Why a Professional Editor is a MUST for Even the Most Diligent Indie Author

In all the years I have under my belt as a writer, I have humble beginnings as a proofreader and editor. Growing up, most girls had babysitting jobs or paper routes. Given my class ranking in high school, I made extra money by proofreading and typing up term papers, book reports, and oftentimes writing them as well.

During those first ten years or so of my writing ‘career,’ I sent out dozens upon dozens of query letters and samples of my manuscript. I received back just as many rejection letters, many of them with advice on how to improve my writing. Over the years, I received a lot of good advice, a lot of bad advice, and a lot of advice that just didn’t seem relevant or hold true for me as a writer. Some of it I took to heart, some of it I took with a grain of salt, and some of it, the really hard lessons, it took me years before I finally grasped the gravity of what those well-meaning editors were trying to get across to me.

One of the most important pieces of advice I ever received is also the one piece of advice that it took me the longest to finally understand and to accept as a writing truth, and that is the ultimate need for a very good, high quality, professional editor. With so many years spent as a freelance editor, I know full well how to edit and proofread a piece of work. Add in the thirty plus years spent writing and proofreading my own work, and all that experience has only honed my skills as both a writer and an editor.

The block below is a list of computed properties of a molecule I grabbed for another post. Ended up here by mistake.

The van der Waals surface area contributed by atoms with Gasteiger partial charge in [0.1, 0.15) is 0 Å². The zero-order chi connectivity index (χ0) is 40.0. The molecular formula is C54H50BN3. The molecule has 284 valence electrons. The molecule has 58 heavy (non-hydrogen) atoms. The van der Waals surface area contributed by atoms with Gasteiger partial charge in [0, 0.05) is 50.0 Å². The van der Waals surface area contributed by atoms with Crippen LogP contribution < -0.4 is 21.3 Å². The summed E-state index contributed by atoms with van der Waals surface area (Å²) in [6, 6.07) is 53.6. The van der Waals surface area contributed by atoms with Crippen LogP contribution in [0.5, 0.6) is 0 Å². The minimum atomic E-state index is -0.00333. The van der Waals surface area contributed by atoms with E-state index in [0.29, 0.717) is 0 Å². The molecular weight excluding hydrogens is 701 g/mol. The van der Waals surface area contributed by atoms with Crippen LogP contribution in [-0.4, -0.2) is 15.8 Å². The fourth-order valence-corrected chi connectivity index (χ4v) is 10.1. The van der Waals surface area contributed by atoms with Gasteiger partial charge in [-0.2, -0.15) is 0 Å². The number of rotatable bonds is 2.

But I was naïve when it came to my own work. I thought that editors were meant to be nothing more than spell checks with fingers, someone who picked up what MS Word could not, like correct word usage and punctuation. I could easily do this on my own, and have always put my own works through dozens upon dozens of rewrites and edits. I saw absolutely no reason why anyone with a strong grasp of the English language would want to spend hundreds, if not thousands, of dollars doing what anyone with a bit of patience could do on their own. Besides, I had read enough carbon copies of books that all sounded like they had been written by the same boring writer to know that editors could do real damage to the writing style of the original author, stripping it out to the point where even the action scenes seemed dull and lifeless. Who the hell wanted THAT for their story?

It was not until the self-publication wave hit Amazon that I realized just how very, very wrong I was in that mind set.

Editors do more than just find typos. Those that are good at what they do, do so much more than merely find typographical errors. Strong, professional editors help out the syntax of the sentences in the story, correcting grammatical mistakes that go beyond subject/verb agreement and shifting tenses. They actually help the author hone their writing style, make sure the storyline and the writing itself flows smoothly and is consistent throughout. They also make sure that the writing is actually good and does not read like something that the author just slapped down with never a rewrite or second thought about it.